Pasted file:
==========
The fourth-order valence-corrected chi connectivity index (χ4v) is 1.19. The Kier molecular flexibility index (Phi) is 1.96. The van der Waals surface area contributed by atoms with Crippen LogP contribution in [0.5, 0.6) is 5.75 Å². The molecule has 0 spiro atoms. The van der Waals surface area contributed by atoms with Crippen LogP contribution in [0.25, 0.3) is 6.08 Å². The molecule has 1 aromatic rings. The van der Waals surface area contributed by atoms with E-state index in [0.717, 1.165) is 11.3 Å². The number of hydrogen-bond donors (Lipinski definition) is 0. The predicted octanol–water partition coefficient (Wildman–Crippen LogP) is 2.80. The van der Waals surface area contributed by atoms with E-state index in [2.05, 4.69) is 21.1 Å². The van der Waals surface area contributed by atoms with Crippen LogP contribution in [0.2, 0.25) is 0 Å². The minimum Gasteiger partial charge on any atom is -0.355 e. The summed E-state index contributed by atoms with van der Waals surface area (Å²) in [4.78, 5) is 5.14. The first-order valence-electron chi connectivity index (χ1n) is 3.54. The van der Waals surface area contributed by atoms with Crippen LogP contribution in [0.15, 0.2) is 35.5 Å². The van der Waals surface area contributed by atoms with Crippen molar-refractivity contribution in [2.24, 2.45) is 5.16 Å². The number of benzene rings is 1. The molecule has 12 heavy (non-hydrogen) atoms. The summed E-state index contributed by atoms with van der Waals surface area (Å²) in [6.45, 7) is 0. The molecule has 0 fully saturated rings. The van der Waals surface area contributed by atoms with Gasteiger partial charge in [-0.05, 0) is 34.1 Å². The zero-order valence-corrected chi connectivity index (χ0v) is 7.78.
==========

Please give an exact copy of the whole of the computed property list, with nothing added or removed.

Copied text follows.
The fourth-order valence-corrected chi connectivity index (χ4v) is 1.19. The Kier molecular flexibility index (Phi) is 1.96. The van der Waals surface area contributed by atoms with Crippen LogP contribution in [0.5, 0.6) is 5.75 Å². The molecule has 0 spiro atoms. The van der Waals surface area contributed by atoms with Crippen LogP contribution in [0.25, 0.3) is 6.08 Å². The molecule has 1 aromatic rings. The van der Waals surface area contributed by atoms with E-state index in [0.717, 1.165) is 11.3 Å². The number of hydrogen-bond donors (Lipinski definition) is 0. The predicted octanol–water partition coefficient (Wildman–Crippen LogP) is 2.80. The van der Waals surface area contributed by atoms with E-state index in [2.05, 4.69) is 21.1 Å². The van der Waals surface area contributed by atoms with Crippen LogP contribution in [0.2, 0.25) is 0 Å². The minimum Gasteiger partial charge on any atom is -0.355 e. The summed E-state index contributed by atoms with van der Waals surface area (Å²) in [4.78, 5) is 5.14. The first-order valence-electron chi connectivity index (χ1n) is 3.54. The van der Waals surface area contributed by atoms with Crippen LogP contribution in [0.15, 0.2) is 35.5 Å². The van der Waals surface area contributed by atoms with Crippen molar-refractivity contribution in [2.24, 2.45) is 5.16 Å². The number of benzene rings is 1. The molecule has 12 heavy (non-hydrogen) atoms. The summed E-state index contributed by atoms with van der Waals surface area (Å²) in [6.45, 7) is 0. The molecule has 0 fully saturated rings. The van der Waals surface area contributed by atoms with Gasteiger partial charge in [-0.05, 0) is 34.1 Å². The zero-order valence-corrected chi connectivity index (χ0v) is 7.78.